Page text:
The separation and distribution agreement with CIT provides for, among other things, the principal corporate transactions required to effect the separation, certain conditions to the separation and distribution and provisions governing our relationship with CIT with respect to and following the separation and distribution. Among other things, the separation and distribution agreement provides for indemnification obligations designed to make us financially responsible for substantially all liabilities that may exist relating to our business activities, whether incurred prior to or after the separation and distribution, as well as those obligations of CIT that we will assume pursuant to the separation and distribution agreement. If we are required to indemnify CIT under the circumstances set forth in this agreement, we may be subject to substantial liabilities. For a description of this agreement, please refer to the section entitled "Relationship with CIT Following the Separation and Distribution—Separation Agreement."

We may not achieve some or all of the expected benefits of the separation, the separation may materially and adversely affect our business, and we may not be able to execute on our business plan and strategy following the separation.

        We may be unable to achieve the full strategic and financial benefits expected to result from the separation, or such benefits may be delayed or not occur at all. The separation and distribution is expected to provide the following benefits, among others:

    enhanced transparency and a distinct investment identity for C2;

    enhanced strategic and management focus;

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    creation of a more efficient holder of aircraft assets;

    access to capital markets to support growth; and

    alignment of incentives with performance objectives.

        We may not achieve these and other anticipated benefits for a variety of reasons, including, among others: (a) the separation will require significant amounts of management's time and effort, which may divert management's attention from operating and growing our business; (b) following the separation, we may be more susceptible to market fluctuations and other adverse events than if it were still a part of CIT; (c) following the separation, our business will be less diversified than CIT's business prior to the separation; and (d) the other actions required to separate our business from that of CIT could disrupt our operations.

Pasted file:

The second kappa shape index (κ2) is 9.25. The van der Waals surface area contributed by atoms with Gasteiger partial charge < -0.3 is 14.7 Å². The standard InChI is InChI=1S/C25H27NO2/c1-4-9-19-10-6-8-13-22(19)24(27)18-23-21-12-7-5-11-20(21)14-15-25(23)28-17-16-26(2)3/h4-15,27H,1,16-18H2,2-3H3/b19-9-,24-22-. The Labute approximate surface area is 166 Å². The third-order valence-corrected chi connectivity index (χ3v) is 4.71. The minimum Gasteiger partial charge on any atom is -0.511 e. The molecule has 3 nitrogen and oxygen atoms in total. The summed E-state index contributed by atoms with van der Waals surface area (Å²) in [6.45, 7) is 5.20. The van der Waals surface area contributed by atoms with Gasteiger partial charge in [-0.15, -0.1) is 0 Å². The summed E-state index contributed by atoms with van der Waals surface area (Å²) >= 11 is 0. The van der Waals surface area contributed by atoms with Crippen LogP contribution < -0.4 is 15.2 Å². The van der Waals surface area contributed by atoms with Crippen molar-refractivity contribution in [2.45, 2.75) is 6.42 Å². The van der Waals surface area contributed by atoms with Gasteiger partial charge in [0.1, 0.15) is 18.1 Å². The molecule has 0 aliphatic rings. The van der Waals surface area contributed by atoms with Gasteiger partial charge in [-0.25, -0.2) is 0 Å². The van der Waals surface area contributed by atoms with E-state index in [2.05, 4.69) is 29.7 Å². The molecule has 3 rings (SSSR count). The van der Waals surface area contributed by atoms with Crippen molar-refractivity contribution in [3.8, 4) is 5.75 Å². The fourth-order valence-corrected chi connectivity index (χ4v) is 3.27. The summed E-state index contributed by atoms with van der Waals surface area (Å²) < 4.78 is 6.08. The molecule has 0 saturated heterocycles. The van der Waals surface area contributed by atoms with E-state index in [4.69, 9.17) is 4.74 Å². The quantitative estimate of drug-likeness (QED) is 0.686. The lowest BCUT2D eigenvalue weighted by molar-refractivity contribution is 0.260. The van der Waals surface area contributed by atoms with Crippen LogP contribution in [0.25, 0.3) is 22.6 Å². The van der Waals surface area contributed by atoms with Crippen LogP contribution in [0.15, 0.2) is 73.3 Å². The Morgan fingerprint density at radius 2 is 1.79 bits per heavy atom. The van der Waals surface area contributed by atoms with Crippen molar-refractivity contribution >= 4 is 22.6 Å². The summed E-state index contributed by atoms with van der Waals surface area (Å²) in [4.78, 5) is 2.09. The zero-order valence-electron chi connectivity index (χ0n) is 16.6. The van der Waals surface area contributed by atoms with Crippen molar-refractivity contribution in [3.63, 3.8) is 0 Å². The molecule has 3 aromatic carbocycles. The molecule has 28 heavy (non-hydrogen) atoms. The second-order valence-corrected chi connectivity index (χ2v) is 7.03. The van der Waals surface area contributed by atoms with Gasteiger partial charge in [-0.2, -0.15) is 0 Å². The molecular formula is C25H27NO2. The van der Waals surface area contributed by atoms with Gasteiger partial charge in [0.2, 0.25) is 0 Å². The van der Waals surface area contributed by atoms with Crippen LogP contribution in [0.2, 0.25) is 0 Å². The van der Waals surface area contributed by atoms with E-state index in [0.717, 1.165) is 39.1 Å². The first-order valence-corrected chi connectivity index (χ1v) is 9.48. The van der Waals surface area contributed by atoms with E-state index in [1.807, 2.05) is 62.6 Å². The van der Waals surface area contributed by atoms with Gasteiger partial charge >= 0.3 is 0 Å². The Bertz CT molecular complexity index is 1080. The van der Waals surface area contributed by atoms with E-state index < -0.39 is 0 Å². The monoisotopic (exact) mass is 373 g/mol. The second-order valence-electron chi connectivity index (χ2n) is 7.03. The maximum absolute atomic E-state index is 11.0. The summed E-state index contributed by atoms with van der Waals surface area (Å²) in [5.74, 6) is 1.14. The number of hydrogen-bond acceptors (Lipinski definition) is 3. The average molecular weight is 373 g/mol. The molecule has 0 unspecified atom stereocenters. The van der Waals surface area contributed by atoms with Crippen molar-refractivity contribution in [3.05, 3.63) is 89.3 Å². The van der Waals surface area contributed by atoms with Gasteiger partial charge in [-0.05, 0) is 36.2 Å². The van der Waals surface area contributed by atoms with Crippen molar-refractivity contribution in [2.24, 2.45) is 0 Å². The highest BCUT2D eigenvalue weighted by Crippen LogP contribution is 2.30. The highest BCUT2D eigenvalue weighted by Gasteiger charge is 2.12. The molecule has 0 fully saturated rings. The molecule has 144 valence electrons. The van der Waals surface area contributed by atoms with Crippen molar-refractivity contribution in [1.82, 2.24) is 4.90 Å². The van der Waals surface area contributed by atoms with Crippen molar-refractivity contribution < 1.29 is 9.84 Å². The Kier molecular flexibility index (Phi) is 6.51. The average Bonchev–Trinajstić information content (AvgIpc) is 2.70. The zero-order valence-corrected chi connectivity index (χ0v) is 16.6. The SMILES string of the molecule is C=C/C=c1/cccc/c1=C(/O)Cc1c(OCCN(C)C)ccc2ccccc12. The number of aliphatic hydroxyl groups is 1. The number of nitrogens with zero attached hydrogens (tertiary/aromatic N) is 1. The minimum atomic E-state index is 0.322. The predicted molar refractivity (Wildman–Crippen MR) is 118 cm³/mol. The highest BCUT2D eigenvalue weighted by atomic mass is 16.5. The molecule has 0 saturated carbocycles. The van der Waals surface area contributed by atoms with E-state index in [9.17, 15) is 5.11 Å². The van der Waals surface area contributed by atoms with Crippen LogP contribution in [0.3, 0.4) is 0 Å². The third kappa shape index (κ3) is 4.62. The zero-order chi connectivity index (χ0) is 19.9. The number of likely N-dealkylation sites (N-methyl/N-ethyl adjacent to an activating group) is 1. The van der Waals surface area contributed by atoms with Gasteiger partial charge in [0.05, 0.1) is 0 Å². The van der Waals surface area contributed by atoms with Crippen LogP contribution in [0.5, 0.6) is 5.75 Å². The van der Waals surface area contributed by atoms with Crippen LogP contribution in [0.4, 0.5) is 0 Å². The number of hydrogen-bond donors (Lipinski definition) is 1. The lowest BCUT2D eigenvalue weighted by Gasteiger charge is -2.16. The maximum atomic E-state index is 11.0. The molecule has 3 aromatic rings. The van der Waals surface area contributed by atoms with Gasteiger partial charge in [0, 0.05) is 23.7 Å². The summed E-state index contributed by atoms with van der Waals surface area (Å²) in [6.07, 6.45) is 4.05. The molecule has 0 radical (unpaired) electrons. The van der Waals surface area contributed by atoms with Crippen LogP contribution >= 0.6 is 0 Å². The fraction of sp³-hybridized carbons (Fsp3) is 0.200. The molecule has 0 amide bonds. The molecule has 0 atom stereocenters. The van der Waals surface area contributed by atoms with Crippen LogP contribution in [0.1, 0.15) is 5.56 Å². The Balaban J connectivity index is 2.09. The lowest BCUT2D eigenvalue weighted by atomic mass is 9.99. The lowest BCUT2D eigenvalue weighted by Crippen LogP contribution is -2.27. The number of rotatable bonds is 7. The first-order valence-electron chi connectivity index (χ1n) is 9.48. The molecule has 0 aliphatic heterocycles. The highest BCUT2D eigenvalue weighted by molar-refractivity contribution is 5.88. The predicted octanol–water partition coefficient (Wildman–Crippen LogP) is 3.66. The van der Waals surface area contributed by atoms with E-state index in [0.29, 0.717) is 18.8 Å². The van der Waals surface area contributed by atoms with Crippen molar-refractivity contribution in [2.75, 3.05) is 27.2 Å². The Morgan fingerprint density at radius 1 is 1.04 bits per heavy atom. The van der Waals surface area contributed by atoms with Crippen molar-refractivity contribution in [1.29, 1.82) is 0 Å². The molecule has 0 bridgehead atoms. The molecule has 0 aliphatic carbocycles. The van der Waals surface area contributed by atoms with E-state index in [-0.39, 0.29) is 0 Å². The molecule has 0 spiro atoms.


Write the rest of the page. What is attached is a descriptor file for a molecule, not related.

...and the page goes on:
In addition, we may be unable to successfully execute on our business plan and strategies. Although our management team has substantial experience in the industry and with our business, we have not operated as an independent company and may be unable to execute on our business plan and strategies for this and other reasons, including our ability to secure financing.

        If we fail to achieve some or all of the benefits expected to result from the separation, or if such benefits are delayed, or if we are unable to successfully execute on our business plan and strategies, our business, financial conditions and results of operations could be materially and adversely affected.

No vote of the CIT stockholders is required in connection with the separation and distribution.

        No vote of the CIT stockholders is required in connection with the separation and distribution. Accordingly, if this transaction occurs and you do not want to receive our common stock in the distribution, your only recourse will be to divest yourself of your CIT common stock prior to the record date for the distribution.

CIT may fail to perform under various transaction agreements that will be executed as part of the separation or we may fail to have necessary systems and services in place when certain of the transaction agreements expire.

        In connection with the separation, C2 and CIT will enter into a separation agreement and will also enter into various other agreements, including a transition services agreement, a tax matters agreement and an employee matters agreement. The separation agreement, the tax matters agreement and the employee matters agreement will determine the allocation of assets and liabilities between the companies following the separation for those respective areas and will include any necessary indemnifications related to liabilities and obligations. The transition services agreement will provide for the performance of certain services by CIT for the benefit of C2 for a limited period of time not to exceed [    ·    ] months after the separation. In addition, we will enter into lease and sublease agreements with CIT for facilities in Livingston, New Jersey and New York, New York, respectively.

        We will rely on CIT to satisfy its performance and payment obligations under these agreements. If CIT is unable to satisfy its obligations under these agreements, including its indemnification obligations, we could incur operational difficulties or losses. If we do not have in place our own systems and services, or if we do not have agreements with other providers of these services once certain of these transaction agreements expire or terminate, we may not be able to operate our business effectively and our profitability may decline.